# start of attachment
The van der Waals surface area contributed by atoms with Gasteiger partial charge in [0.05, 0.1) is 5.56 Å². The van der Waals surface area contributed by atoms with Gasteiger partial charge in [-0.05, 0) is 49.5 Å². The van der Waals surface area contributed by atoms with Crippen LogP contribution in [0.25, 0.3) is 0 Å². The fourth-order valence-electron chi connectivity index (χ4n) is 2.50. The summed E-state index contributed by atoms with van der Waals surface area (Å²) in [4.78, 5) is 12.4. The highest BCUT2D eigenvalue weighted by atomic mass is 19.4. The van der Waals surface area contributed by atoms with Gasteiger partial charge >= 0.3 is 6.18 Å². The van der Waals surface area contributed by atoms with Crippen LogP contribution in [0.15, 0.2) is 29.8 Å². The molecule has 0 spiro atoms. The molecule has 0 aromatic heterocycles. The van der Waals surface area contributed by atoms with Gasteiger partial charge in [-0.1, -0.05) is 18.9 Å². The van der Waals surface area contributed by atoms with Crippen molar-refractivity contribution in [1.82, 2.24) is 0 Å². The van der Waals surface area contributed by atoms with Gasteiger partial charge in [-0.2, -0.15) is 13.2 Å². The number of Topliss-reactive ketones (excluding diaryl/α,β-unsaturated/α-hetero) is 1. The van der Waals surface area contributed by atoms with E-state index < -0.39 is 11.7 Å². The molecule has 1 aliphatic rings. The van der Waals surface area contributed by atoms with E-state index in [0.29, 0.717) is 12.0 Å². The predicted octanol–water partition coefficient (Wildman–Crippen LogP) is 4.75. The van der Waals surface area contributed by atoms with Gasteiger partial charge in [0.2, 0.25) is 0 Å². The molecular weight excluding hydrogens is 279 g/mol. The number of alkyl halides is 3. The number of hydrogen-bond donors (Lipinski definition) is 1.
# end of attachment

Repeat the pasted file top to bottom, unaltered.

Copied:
The van der Waals surface area contributed by atoms with Gasteiger partial charge in [0.05, 0.1) is 5.56 Å². The van der Waals surface area contributed by atoms with Gasteiger partial charge in [-0.05, 0) is 49.5 Å². The van der Waals surface area contributed by atoms with Crippen LogP contribution in [0.25, 0.3) is 0 Å². The fourth-order valence-electron chi connectivity index (χ4n) is 2.50. The summed E-state index contributed by atoms with van der Waals surface area (Å²) in [4.78, 5) is 12.4. The highest BCUT2D eigenvalue weighted by atomic mass is 19.4. The van der Waals surface area contributed by atoms with Gasteiger partial charge >= 0.3 is 6.18 Å². The van der Waals surface area contributed by atoms with Crippen LogP contribution in [0.15, 0.2) is 29.8 Å². The molecule has 0 spiro atoms. The molecule has 0 aromatic heterocycles. The van der Waals surface area contributed by atoms with Gasteiger partial charge in [-0.1, -0.05) is 18.9 Å². The van der Waals surface area contributed by atoms with Crippen molar-refractivity contribution in [1.82, 2.24) is 0 Å². The van der Waals surface area contributed by atoms with Gasteiger partial charge in [-0.2, -0.15) is 13.2 Å². The number of Topliss-reactive ketones (excluding diaryl/α,β-unsaturated/α-hetero) is 1. The van der Waals surface area contributed by atoms with E-state index < -0.39 is 11.7 Å². The molecule has 1 aliphatic rings. The van der Waals surface area contributed by atoms with E-state index in [0.29, 0.717) is 12.0 Å². The predicted octanol–water partition coefficient (Wildman–Crippen LogP) is 4.75. The van der Waals surface area contributed by atoms with Gasteiger partial charge in [0.2, 0.25) is 0 Å². The molecular weight excluding hydrogens is 279 g/mol. The number of alkyl halides is 3. The number of hydrogen-bond donors (Lipinski definition) is 1.